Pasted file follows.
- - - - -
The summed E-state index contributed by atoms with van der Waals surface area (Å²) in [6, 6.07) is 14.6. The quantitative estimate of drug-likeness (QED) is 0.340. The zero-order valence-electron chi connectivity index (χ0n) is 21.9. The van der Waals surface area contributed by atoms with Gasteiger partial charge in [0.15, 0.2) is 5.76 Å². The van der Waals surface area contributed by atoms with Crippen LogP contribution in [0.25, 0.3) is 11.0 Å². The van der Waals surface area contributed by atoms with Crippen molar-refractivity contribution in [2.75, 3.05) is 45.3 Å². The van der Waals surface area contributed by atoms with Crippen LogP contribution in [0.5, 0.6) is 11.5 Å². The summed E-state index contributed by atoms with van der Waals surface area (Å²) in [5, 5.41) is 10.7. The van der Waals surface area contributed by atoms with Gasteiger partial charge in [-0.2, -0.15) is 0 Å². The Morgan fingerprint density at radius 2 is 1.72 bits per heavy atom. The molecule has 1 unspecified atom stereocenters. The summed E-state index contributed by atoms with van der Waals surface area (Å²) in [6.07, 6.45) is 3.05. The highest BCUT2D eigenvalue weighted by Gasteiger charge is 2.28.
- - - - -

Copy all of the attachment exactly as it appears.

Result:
The summed E-state index contributed by atoms with van der Waals surface area (Å²) in [6, 6.07) is 14.6. The quantitative estimate of drug-likeness (QED) is 0.340. The zero-order valence-electron chi connectivity index (χ0n) is 21.9. The van der Waals surface area contributed by atoms with Gasteiger partial charge in [0.15, 0.2) is 5.76 Å². The van der Waals surface area contributed by atoms with Crippen LogP contribution in [0.25, 0.3) is 11.0 Å². The van der Waals surface area contributed by atoms with Crippen molar-refractivity contribution in [2.75, 3.05) is 45.3 Å². The van der Waals surface area contributed by atoms with Crippen LogP contribution in [0.5, 0.6) is 11.5 Å². The summed E-state index contributed by atoms with van der Waals surface area (Å²) in [5, 5.41) is 10.7. The van der Waals surface area contributed by atoms with Gasteiger partial charge in [-0.2, -0.15) is 0 Å². The Morgan fingerprint density at radius 2 is 1.72 bits per heavy atom. The molecule has 1 unspecified atom stereocenters. The summed E-state index contributed by atoms with van der Waals surface area (Å²) in [6.07, 6.45) is 3.05. The highest BCUT2D eigenvalue weighted by Gasteiger charge is 2.28.